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Why Vibram Took A Flyer On Those Crazy FiveFingers Barefoot Shoes

Before Vibram's FiveFingers shoe set off a widespread craze for "barefoot" running, Vibram was an unknown brand, albeit a giant in the shoe world. Today, Nike and others are vying to get in on the minimalist craze, and Vibram's big bet has paid off.

Even if you have never owned a pair of FiveFingers—the shoe that kicked off the "barefoot" running craze—the chances are pretty good that Vibram had a role in making the shoes that are currently on your feet.

Developed in 1937 by a team of Italian mountaineers looking to create safer climbing gear, the Vibram rubber sole has been the gold standard in outdoor footwear for decades. The company manufactures shoe soles for nearly every boot used by the United States military and a wide range of shoe products for more than 1,200 other distributors. But until FiveFingers, the brand was more or less unknown by consumers.

When designer Robert Fliri first approached Vibram with the ultra-minimal FiveFingers prototype in 2005, the barefoot running craze was still five years away and not a single partner company was interested in developing the idea into a new product line.

Instead of shelving the concept, the company tried something it had never done before—market the untested new idea under the relatively obscure Vibram name.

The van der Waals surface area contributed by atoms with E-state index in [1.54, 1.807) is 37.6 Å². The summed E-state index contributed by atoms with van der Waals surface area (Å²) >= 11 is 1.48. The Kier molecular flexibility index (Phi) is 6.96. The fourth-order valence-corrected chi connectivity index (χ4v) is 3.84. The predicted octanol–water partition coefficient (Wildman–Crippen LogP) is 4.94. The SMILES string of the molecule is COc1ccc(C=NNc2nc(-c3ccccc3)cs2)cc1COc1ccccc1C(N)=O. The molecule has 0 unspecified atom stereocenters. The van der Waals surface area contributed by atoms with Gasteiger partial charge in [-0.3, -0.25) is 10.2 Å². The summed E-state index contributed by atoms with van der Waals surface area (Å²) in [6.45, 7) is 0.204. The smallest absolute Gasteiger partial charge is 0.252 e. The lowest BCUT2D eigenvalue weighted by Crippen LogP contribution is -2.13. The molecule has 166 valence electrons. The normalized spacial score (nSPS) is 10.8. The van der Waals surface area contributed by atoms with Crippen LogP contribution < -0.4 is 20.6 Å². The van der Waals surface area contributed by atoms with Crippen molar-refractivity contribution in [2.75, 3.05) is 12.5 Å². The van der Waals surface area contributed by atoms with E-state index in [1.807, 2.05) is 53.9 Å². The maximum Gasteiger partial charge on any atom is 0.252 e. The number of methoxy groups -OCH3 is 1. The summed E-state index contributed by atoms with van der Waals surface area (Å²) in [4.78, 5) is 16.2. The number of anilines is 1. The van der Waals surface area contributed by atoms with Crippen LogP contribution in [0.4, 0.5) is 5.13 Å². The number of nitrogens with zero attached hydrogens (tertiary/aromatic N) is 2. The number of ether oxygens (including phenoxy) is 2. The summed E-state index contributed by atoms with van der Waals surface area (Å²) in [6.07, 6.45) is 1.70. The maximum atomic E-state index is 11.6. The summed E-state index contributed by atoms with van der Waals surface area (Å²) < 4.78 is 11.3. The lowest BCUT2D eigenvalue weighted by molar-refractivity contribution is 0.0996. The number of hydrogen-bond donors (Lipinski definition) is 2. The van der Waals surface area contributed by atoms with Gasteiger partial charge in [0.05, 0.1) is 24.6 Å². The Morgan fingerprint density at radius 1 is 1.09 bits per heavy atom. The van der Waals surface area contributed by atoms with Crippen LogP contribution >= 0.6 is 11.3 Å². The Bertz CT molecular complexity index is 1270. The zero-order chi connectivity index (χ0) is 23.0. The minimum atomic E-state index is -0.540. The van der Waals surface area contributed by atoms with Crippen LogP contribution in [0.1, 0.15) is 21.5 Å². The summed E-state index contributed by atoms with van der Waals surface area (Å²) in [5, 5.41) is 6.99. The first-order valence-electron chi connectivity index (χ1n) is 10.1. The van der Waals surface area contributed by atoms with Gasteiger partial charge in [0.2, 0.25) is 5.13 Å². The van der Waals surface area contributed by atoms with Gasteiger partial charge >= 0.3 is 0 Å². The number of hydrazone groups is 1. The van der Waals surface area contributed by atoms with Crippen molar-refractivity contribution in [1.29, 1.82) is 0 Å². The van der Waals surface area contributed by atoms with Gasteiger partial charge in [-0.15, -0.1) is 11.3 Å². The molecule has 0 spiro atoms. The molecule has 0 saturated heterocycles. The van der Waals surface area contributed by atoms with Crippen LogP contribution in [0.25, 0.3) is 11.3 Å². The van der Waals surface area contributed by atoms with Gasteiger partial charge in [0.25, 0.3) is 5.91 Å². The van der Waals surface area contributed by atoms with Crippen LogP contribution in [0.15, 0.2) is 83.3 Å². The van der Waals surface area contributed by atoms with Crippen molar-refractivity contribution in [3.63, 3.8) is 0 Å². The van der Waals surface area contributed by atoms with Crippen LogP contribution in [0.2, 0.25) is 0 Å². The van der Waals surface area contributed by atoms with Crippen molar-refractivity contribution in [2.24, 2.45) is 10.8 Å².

"One catchword we always use inside the company is ‘try,’ even if the problem seems insurmountable," says Vibram USA Vice President of Product Design, Peter von Conta. "We always try."

Starting with just 25 stores nationwide, sales of the revolutionary new product were slow. But as outdoor enthusiasts began to embrace new research into the benefits of minimal shoe designs, popularity grew into a healthy niche market. The 2011 book Born to Run pushed the barefoot running movement to center stage, and Vibram suddenly found itself at the leading edge of a multi-million-dollar idea. Today, Nike, New Balance, and a number of design-focused startups are all trying to get a, uh, toehold on the market.

Bottom Line: Risk is always worth it, because you can always go back.

[Video Producer: Shalini Sharma, Camera/Editor: Tony Ditata]

[Image: Flickr user Drew Brayshaw]

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